daily daily daily daily daily daily daily daily daily daily daily daily daily daily daily daily daily daily daily daily daily daily daily daily daily daily daily daily daily daily

wear wear wear wear wear wear wear wear wear wear wear wear wear wear wear wear wear wear wear wear wear wear wear wear wear wear wear wear wear wear

By denition Not worn overnight

7 8 4 9 8 10 4 11 12 9 13 14 11 13 14 8 5 4 11 12 9 13 14 7 10 11 12 13 14 7 7 7 7 7 7 7 7 4

Daily wear soft lenses RGP Disposable

Worn overnight

Consecutive nights sleeping in lenses 1 27 814 15 7

Daily wear Daily wear Daily wear Daily wear Daily wear Daily wear Daily wear Daily wear 7 nights

Population control Hospital control Population control Hospital control Population control Hospital control Population control Hospital control

* Lenses recommended by the manufacturer for extended wear (EW). Polymethyl methacrylate. Rigid gas permeable. Lenses recommended by the manufacturer for daily wear.


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TABLE 3. Some Previously Reported NonLens-Related Risk Factors for Microbial Keratitis in Contact Lens Wear Factor Non-professional workers Living in Boston, MA Living in southern UK Young age (1219 years) Male gender Hard domestic water Traveling abroad Swimming Lack of disinfection Chlorine-based disinfection, used optimally Chlorine-based disinfection, used suboptimally Smoking Noncompliance with cleaning procedures * Acanthamoeba keratitis. Relative Risk 3.3 4.6 9.3 2.2 2.0 2.2 3.4 2.9 Magnitude not specied 55.9 14.6 41.1 2.7 4.2 3.5 6.8 Referent Professional workers Living in New Hampshire Living in northern UK Old age (40 years) Female gender Female gender Soft domestic water Not traveling abroad Not swimming Using disinfection Using other chemical system Using other chemical system Not smoking Not smoking Not smoking Compliance with cleaning procedures For For For For For For For For For Caveats extended wear extended wear AK* extended wear daily wear daily wear AK AK AK Reference 4 8 15 8 8 4 15 15 15 16 16 16 7 7 2 2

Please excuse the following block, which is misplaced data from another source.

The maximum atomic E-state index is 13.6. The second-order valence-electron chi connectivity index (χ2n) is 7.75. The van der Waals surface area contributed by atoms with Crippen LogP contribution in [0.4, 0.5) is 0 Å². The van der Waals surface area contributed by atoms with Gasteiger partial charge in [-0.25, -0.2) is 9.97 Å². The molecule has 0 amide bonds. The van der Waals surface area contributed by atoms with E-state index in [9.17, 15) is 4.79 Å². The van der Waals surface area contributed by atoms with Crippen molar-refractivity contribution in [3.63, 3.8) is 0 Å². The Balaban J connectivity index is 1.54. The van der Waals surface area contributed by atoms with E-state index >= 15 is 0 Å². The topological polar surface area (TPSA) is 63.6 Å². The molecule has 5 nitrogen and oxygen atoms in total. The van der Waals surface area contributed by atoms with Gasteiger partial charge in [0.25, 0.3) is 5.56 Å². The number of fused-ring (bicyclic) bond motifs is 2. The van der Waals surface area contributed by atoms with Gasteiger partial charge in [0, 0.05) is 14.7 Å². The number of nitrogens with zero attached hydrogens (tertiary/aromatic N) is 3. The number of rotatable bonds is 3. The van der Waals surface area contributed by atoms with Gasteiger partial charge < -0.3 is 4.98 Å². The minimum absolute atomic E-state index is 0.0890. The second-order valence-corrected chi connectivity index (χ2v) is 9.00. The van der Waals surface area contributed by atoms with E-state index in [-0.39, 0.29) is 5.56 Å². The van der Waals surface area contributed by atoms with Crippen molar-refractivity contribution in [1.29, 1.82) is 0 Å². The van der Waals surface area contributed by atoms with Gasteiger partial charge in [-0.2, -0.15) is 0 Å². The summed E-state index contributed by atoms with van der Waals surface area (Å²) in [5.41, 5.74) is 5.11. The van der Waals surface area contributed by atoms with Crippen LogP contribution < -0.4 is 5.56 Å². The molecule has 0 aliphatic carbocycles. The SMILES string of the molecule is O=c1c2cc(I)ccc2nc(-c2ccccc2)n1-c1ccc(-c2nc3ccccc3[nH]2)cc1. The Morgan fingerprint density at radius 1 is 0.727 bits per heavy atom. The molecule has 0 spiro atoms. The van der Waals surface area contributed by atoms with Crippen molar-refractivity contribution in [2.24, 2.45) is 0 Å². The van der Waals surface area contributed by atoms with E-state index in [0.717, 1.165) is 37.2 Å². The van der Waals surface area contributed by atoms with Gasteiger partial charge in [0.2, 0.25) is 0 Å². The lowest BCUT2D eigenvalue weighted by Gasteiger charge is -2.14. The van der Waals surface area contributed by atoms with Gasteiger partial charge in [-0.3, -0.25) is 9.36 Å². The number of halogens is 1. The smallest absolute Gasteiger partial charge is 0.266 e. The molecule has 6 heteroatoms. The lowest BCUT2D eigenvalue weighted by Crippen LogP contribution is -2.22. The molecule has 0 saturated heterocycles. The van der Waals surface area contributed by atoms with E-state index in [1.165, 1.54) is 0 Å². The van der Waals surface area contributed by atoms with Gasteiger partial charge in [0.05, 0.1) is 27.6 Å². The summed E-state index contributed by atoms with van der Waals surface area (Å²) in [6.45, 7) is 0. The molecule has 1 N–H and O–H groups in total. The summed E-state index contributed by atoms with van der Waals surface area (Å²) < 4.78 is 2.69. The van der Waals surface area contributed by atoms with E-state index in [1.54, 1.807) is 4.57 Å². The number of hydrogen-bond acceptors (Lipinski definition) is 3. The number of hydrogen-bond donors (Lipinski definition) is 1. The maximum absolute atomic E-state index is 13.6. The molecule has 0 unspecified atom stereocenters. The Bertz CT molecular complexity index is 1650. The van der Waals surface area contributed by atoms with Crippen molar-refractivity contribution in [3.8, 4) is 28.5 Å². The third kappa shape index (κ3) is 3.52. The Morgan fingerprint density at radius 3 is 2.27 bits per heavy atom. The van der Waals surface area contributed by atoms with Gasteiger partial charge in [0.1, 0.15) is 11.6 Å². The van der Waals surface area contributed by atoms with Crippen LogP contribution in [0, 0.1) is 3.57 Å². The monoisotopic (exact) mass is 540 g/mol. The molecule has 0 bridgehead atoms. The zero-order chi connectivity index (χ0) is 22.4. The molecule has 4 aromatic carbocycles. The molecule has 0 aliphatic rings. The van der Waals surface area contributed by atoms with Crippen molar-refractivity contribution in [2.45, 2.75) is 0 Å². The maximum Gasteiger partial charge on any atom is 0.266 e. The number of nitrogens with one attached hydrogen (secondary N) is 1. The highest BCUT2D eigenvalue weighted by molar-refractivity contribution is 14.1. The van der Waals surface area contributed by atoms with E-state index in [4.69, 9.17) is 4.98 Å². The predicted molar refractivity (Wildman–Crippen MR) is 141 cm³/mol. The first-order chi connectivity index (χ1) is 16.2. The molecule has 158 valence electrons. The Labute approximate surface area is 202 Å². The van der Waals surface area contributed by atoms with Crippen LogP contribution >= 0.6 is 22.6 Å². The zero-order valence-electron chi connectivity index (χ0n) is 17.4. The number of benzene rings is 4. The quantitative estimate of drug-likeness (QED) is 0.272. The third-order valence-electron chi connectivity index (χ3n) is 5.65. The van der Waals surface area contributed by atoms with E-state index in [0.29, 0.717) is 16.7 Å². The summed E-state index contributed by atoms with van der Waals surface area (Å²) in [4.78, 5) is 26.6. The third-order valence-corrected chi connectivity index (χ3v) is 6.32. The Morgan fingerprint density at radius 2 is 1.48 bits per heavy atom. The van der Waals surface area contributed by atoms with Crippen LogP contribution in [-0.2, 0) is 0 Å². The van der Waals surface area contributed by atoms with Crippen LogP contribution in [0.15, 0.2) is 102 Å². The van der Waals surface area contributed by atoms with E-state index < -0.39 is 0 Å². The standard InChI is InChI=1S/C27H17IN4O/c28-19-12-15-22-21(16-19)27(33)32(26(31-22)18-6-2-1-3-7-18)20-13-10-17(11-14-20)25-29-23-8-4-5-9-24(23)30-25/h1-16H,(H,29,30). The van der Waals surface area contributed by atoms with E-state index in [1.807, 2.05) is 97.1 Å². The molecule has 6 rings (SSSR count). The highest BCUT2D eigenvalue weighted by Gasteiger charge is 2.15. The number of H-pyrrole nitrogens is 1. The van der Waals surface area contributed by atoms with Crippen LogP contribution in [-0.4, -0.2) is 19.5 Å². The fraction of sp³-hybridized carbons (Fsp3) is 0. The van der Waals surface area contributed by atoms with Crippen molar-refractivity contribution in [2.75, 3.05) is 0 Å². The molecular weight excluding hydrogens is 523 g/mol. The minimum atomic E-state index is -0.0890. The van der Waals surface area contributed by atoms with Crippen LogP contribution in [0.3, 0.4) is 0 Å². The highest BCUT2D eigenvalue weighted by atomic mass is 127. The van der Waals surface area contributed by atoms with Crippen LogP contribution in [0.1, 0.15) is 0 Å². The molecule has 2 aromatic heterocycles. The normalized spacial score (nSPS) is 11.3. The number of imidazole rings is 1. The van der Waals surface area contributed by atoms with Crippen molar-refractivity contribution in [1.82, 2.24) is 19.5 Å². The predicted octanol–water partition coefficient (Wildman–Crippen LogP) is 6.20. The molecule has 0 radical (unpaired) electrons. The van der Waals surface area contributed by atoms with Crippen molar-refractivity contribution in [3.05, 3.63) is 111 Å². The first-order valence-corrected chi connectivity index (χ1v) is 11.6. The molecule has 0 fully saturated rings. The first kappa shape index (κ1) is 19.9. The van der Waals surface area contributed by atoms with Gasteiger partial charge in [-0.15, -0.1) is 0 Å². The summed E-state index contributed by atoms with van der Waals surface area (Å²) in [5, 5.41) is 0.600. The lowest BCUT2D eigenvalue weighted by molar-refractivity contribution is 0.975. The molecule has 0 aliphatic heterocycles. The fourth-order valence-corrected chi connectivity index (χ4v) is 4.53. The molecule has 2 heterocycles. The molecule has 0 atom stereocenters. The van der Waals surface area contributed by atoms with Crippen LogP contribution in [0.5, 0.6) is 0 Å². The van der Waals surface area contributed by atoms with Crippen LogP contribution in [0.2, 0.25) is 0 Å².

For AK For AK For AK Population control Hospital control

data relating to patients presenting to the hospital who were contact lens wearers but did not have any form of CIE formed the basis of a hospital control group. Second, we sought to create a matched control group of contact lens wearers without CIEs, consisting of the same number of patients in each of the wearing modality/lens type groups as that found in the CIE group. This control group was assembled by recruiting patients from the Eurolens Research subject database whose records of contact lens wear matched the required wearing modality/ lens type criteria. Third, the control described in our previous publication1 constituted a population control group, which comprised projections of the number of those in the hospital catchment population who were prescribed the various wearing modality/lens types. Because